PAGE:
Bibliographies of Camp-related Research

Bibliographies of Camp-related Research

Do outdoor education experiences contribute to positive development in the affective domain? 
Crompton, J.L. and Sellar, S.
The Journal of Environmental Education, 12.4 (1981), 21-29.

Purpose:
Review current literature to determine whether the empirical evidence supports the assertion that outdoor education contributes to positive affective development, specifically to development in self-concept, socialization, attitude toward the outdoors, and attitude toward school and teachers.

Sample:
Subjects in the studies were school-aged children ranging in age from eight to 18.
Camp experiences included resident and day camps. Length of experiences ranged from a 7-hour nature center experience to two-week residential camp and six-week day camp experiences.

Methods/Instruments:
Instruments:

  • Self-concept: Three approaches: direct measures of self-concept, discrepancy scores, locus of control orientation measures. Instruments used included: Nowicki-Strickland Locus of Control Scale, Piers-Harris Self-Concept Scale, Lipsitt Self-Concept Scale.
  • Racial Integration: Children's Manifest Anxiety Scale, qualitative measures.
  • Disadvantaged Groups and Socialization and Teacher-Student Relationships: specific instruments not reported.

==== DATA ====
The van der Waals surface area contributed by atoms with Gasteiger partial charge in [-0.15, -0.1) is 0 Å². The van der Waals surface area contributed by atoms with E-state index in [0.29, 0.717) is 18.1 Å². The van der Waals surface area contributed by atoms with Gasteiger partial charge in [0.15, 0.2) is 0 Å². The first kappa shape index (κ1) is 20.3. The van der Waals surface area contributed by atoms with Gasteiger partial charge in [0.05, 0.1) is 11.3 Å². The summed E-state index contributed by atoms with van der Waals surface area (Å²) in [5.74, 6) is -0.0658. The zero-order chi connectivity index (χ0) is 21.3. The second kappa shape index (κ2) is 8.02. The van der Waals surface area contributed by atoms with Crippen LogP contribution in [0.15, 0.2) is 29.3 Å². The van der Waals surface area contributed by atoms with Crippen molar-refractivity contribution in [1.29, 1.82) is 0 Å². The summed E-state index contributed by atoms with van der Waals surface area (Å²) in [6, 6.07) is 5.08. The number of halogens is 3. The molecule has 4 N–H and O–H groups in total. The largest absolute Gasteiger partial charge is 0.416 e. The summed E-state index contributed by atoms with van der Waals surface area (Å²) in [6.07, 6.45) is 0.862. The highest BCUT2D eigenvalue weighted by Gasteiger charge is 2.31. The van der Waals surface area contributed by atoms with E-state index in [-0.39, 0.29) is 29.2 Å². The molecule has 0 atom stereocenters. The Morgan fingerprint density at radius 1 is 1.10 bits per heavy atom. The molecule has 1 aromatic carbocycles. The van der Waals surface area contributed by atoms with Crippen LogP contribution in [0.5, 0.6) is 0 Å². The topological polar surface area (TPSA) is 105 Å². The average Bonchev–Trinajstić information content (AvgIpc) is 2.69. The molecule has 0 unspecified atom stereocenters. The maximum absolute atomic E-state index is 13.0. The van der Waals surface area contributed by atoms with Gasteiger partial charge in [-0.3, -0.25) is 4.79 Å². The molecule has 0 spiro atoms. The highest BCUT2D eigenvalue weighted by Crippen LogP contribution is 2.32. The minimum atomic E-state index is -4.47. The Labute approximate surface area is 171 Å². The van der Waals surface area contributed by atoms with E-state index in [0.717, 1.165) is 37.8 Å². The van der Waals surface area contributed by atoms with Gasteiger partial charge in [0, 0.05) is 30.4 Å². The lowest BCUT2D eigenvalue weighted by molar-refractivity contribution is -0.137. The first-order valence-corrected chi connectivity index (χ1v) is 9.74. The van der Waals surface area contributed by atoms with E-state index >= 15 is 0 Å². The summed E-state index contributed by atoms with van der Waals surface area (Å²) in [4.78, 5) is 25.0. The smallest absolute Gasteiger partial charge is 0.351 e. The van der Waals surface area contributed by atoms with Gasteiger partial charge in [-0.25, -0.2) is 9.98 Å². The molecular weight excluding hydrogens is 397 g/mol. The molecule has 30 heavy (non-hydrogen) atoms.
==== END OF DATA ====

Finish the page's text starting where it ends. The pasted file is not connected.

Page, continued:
• Impact on Attitude Toward Outdoors as a Learning Environment: Millward-Ginter Outdoor Attitude Inventory, semantic differential instrument using paired adjectives, Environmental Attitude Inventory Grade B, 20 statements related to outdoor camp rated using a Likert Scale.

Designs:

  • Qualitative and quantitative designs were used.
  • Most designs were pre-test/post-test designs. Some use of follow-up or retention post-test.
  • Some use of control groups, randomization and matching

Results:

  • Enhanced self-concept and positive changes in locus of control, with some positive retention effects in self-concept.
  • Facilitation of peer socialization and racial integration with some transfer effects to the classroom.
  • Improved teacher-student relationships.
  • More stimulating educational environment if the subject area was closely related to the outdoors and the experience was long enough.
  • Contradictory findings on the impact of the outdoor education experience on economically disadvantaged students.
  • Little support for positive effect of outdoor education experiences on attitudes toward school.
  • The research in this area is sparse and most of what exists is on the master's thesis and doctoral dissertation level rather than published research in professional journals.
  • There were fewer studies on the effects of programs on participants than on leadership preparation, philosophy, program development, etc.
  • The reviewer noted the following design weaknesses: lack of retention tests, inadequate control and randomization, possible experimenter bias, small samples not representative of the larger population, use of instruments with untested reliability and validity.
  • The reviewer recommended the use of the Nowicki-Strickland Locus of Control Scale as appropriate for use in outdoor education studies.

 

Tags: